Bernard Cornwell - Crackdown

May 21, 2004

Bernard Cornwell is a highly capable author of not very challenging fiction. That sounds like faint praise, but he is really quite good at a deceptively demanding field. Although he is most famous for his Sharpe series, Cornwell is at his best, I think, when he invokes the horror of violence - his gothic Arthurian sequence still gives me nightmares at times and I read it over four years ago.

Crackdown is only indirectly gothic. It is a novel about sailboats, and cocaine, and addiction, and fathers and sons. Cornwell digs into his bag of characters and comes up with his stock modern sailor - fit, former British marine, difficult family life, bumming around the Caribbean. He then writes a perfectly reasonable thriller.

Thinking back, he does manage to invoke aspects of the Gothic in this sunlit paradise - largely when one of the cocaine-addicted characters talks about pleasure so intense that it wipes out the brain's capacity to enjoy any pleasure other than the chemically induced rush. There is a horror there, and some of his characters do have their faces burst out in blood in fine Sherlock Holmes style.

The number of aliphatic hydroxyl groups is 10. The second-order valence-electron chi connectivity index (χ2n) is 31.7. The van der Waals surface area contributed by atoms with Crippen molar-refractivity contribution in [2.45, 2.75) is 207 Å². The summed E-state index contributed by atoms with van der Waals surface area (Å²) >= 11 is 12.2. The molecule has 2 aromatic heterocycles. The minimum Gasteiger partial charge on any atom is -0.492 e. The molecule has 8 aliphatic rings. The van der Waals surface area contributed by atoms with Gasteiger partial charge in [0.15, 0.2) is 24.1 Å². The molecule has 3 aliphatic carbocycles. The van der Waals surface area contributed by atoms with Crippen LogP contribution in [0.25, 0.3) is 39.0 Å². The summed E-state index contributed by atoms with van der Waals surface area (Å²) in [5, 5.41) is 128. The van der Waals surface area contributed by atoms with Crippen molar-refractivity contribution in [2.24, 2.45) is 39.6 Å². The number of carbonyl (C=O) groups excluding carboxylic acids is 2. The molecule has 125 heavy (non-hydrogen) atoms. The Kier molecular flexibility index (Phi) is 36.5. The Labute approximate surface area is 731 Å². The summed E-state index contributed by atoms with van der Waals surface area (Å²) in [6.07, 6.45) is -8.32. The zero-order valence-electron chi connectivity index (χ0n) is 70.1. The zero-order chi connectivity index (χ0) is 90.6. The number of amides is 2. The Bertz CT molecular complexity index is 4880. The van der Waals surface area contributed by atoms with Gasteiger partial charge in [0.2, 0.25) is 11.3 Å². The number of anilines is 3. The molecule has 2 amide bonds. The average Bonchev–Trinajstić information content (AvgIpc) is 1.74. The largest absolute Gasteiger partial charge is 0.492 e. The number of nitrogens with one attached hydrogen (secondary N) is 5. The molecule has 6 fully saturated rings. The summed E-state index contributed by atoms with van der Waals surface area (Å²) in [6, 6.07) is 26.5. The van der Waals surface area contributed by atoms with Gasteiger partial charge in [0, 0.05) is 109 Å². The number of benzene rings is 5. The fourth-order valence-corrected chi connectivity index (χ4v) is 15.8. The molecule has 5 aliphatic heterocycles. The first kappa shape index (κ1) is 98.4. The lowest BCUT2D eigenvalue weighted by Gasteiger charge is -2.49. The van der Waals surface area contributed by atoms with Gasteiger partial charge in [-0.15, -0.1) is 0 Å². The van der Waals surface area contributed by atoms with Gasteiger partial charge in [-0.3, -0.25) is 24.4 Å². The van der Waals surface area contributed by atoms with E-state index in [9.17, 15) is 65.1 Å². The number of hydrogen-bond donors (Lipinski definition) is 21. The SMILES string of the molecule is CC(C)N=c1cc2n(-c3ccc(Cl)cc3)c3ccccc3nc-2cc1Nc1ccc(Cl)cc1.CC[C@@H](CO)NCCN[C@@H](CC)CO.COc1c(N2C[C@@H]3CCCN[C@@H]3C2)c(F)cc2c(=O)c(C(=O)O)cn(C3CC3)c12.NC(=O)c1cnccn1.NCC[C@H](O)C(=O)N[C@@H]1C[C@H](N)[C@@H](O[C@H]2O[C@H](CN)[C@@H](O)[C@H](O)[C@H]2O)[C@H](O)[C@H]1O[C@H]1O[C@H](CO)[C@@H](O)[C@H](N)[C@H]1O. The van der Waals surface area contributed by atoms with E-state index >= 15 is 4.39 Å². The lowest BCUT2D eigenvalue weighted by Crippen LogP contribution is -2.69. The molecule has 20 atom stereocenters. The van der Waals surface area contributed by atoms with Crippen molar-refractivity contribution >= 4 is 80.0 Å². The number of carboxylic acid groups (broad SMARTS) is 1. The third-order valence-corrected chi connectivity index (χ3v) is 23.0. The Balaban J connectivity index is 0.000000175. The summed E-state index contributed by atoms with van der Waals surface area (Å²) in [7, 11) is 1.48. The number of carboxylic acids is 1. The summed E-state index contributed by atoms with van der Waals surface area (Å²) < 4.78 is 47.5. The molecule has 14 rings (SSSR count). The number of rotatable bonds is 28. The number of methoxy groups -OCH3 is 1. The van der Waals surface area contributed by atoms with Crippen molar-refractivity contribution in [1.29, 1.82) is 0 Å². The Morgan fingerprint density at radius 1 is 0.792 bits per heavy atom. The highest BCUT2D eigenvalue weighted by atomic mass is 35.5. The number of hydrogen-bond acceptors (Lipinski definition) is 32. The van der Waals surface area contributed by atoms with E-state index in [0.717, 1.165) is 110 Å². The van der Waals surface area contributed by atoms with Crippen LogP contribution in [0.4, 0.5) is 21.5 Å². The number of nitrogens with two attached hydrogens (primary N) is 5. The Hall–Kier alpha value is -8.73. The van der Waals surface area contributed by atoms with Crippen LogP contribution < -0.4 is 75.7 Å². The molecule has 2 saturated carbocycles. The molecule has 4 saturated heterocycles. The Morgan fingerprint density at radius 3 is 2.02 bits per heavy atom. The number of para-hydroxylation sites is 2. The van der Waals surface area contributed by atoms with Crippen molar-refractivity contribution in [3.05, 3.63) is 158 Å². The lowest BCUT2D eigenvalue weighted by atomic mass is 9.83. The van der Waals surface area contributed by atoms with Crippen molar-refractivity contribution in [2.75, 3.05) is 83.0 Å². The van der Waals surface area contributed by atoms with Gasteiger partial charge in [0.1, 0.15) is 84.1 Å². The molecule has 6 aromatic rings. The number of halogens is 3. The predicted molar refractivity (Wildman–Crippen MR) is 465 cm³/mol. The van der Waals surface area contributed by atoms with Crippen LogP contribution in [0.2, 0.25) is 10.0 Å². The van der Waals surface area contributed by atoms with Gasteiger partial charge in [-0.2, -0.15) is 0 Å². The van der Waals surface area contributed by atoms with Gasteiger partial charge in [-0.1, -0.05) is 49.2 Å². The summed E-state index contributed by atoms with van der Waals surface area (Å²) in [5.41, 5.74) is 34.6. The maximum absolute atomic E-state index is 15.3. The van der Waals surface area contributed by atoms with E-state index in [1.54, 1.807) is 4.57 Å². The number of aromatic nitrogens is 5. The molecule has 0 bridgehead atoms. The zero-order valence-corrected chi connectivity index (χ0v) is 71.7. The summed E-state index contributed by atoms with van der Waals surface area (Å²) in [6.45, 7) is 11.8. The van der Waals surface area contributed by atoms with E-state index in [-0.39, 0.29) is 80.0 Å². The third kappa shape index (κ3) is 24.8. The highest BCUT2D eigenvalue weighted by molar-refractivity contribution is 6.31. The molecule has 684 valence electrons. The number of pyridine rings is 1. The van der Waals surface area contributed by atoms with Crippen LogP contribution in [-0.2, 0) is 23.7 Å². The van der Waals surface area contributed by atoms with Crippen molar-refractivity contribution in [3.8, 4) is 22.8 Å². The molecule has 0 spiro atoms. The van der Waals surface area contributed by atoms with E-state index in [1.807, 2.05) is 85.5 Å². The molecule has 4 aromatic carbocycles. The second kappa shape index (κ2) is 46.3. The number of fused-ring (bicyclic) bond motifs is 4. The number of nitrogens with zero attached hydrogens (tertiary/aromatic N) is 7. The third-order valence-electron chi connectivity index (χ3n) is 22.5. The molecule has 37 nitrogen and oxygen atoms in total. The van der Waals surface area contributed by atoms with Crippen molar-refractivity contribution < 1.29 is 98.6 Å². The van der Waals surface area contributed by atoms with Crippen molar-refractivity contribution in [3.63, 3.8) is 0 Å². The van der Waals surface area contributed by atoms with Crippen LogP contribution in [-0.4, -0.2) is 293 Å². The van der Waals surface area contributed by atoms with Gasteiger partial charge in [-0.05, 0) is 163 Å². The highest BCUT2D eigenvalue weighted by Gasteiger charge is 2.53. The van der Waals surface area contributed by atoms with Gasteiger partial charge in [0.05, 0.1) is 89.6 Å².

That might be where Cornwell is best, at the gothic and at effectively conveying a sense of violence and of the horror that comes along with violence.

In any case, it made a fine light read.

Posted by Red Ted at May 21, 2004 03:33 PM
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